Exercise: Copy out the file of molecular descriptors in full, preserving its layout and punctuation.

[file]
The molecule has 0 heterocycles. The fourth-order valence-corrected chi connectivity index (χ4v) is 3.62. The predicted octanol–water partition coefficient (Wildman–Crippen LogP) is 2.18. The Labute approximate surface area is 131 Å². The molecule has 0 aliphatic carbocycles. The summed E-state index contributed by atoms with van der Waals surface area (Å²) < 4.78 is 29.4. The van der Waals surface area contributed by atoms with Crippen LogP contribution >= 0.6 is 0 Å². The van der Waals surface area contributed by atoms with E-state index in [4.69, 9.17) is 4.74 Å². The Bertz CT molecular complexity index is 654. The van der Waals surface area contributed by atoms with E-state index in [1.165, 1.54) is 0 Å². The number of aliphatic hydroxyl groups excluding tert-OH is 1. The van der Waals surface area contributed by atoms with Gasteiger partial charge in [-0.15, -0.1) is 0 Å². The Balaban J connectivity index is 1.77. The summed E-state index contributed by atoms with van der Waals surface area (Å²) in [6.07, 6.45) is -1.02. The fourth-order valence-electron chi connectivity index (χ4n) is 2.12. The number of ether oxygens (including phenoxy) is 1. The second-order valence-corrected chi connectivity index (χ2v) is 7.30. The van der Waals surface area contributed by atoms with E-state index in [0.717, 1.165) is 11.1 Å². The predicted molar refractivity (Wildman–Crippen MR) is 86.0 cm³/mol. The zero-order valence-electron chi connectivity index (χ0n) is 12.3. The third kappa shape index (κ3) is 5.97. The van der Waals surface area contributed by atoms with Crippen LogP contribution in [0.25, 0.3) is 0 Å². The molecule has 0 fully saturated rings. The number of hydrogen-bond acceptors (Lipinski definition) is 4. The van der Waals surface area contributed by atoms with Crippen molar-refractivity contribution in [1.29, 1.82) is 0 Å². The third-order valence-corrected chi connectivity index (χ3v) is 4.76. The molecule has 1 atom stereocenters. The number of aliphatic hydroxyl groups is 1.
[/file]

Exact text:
The molecule has 0 heterocycles. The fourth-order valence-corrected chi connectivity index (χ4v) is 3.62. The predicted octanol–water partition coefficient (Wildman–Crippen LogP) is 2.18. The Labute approximate surface area is 131 Å². The molecule has 0 aliphatic carbocycles. The summed E-state index contributed by atoms with van der Waals surface area (Å²) < 4.78 is 29.4. The van der Waals surface area contributed by atoms with Crippen LogP contribution >= 0.6 is 0 Å². The van der Waals surface area contributed by atoms with E-state index in [4.69, 9.17) is 4.74 Å². The Bertz CT molecular complexity index is 654. The van der Waals surface area contributed by atoms with E-state index in [1.165, 1.54) is 0 Å². The number of aliphatic hydroxyl groups excluding tert-OH is 1. The van der Waals surface area contributed by atoms with Gasteiger partial charge in [-0.15, -0.1) is 0 Å². The Balaban J connectivity index is 1.77. The summed E-state index contributed by atoms with van der Waals surface area (Å²) in [6.07, 6.45) is -1.02. The fourth-order valence-electron chi connectivity index (χ4n) is 2.12. The number of ether oxygens (including phenoxy) is 1. The second-order valence-corrected chi connectivity index (χ2v) is 7.30. The van der Waals surface area contributed by atoms with E-state index in [0.717, 1.165) is 11.1 Å². The predicted molar refractivity (Wildman–Crippen MR) is 86.0 cm³/mol. The zero-order valence-electron chi connectivity index (χ0n) is 12.3. The third kappa shape index (κ3) is 5.97. The van der Waals surface area contributed by atoms with Crippen LogP contribution in [0.25, 0.3) is 0 Å². The molecule has 0 fully saturated rings. The number of hydrogen-bond acceptors (Lipinski definition) is 4. The van der Waals surface area contributed by atoms with Crippen molar-refractivity contribution in [1.29, 1.82) is 0 Å². The third-order valence-corrected chi connectivity index (χ3v) is 4.76. The molecule has 1 atom stereocenters. The number of aliphatic hydroxyl groups is 1.